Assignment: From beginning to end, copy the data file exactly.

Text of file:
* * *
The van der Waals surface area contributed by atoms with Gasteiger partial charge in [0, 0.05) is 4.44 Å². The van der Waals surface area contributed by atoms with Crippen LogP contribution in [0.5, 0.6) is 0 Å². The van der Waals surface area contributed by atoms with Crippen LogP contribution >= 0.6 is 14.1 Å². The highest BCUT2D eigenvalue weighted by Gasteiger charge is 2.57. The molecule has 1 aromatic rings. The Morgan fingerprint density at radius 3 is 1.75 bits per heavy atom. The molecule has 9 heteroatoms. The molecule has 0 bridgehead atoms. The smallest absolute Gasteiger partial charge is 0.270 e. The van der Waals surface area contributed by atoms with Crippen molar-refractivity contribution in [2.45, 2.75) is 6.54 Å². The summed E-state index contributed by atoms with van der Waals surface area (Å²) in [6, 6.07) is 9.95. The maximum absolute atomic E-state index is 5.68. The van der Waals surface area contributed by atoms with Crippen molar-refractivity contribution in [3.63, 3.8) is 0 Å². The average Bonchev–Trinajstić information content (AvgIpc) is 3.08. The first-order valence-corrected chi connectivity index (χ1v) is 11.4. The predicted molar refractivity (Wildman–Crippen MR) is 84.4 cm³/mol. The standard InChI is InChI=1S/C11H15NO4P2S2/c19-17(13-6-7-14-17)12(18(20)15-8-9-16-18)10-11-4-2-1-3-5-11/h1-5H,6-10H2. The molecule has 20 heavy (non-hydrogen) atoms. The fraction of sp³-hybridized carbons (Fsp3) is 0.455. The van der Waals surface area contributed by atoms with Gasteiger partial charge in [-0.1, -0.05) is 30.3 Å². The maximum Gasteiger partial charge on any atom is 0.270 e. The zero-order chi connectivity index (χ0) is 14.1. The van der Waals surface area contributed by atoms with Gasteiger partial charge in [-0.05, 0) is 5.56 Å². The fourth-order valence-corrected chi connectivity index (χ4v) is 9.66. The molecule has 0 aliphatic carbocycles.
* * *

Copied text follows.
The van der Waals surface area contributed by atoms with Gasteiger partial charge in [0, 0.05) is 4.44 Å². The van der Waals surface area contributed by atoms with Crippen LogP contribution in [0.5, 0.6) is 0 Å². The van der Waals surface area contributed by atoms with Crippen LogP contribution >= 0.6 is 14.1 Å². The highest BCUT2D eigenvalue weighted by Gasteiger charge is 2.57. The molecule has 1 aromatic rings. The Morgan fingerprint density at radius 3 is 1.75 bits per heavy atom. The molecule has 9 heteroatoms. The molecule has 0 bridgehead atoms. The smallest absolute Gasteiger partial charge is 0.270 e. The van der Waals surface area contributed by atoms with Crippen molar-refractivity contribution in [2.45, 2.75) is 6.54 Å². The summed E-state index contributed by atoms with van der Waals surface area (Å²) in [6, 6.07) is 9.95. The maximum absolute atomic E-state index is 5.68. The van der Waals surface area contributed by atoms with Crippen molar-refractivity contribution in [3.63, 3.8) is 0 Å². The average Bonchev–Trinajstić information content (AvgIpc) is 3.08. The first-order valence-corrected chi connectivity index (χ1v) is 11.4. The predicted molar refractivity (Wildman–Crippen MR) is 84.4 cm³/mol. The standard InChI is InChI=1S/C11H15NO4P2S2/c19-17(13-6-7-14-17)12(18(20)15-8-9-16-18)10-11-4-2-1-3-5-11/h1-5H,6-10H2. The molecule has 20 heavy (non-hydrogen) atoms. The fraction of sp³-hybridized carbons (Fsp3) is 0.455. The van der Waals surface area contributed by atoms with Gasteiger partial charge in [-0.1, -0.05) is 30.3 Å². The maximum Gasteiger partial charge on any atom is 0.270 e. The zero-order chi connectivity index (χ0) is 14.1. The van der Waals surface area contributed by atoms with Gasteiger partial charge in [-0.05, 0) is 5.56 Å². The fourth-order valence-corrected chi connectivity index (χ4v) is 9.66. The molecule has 0 aliphatic carbocycles.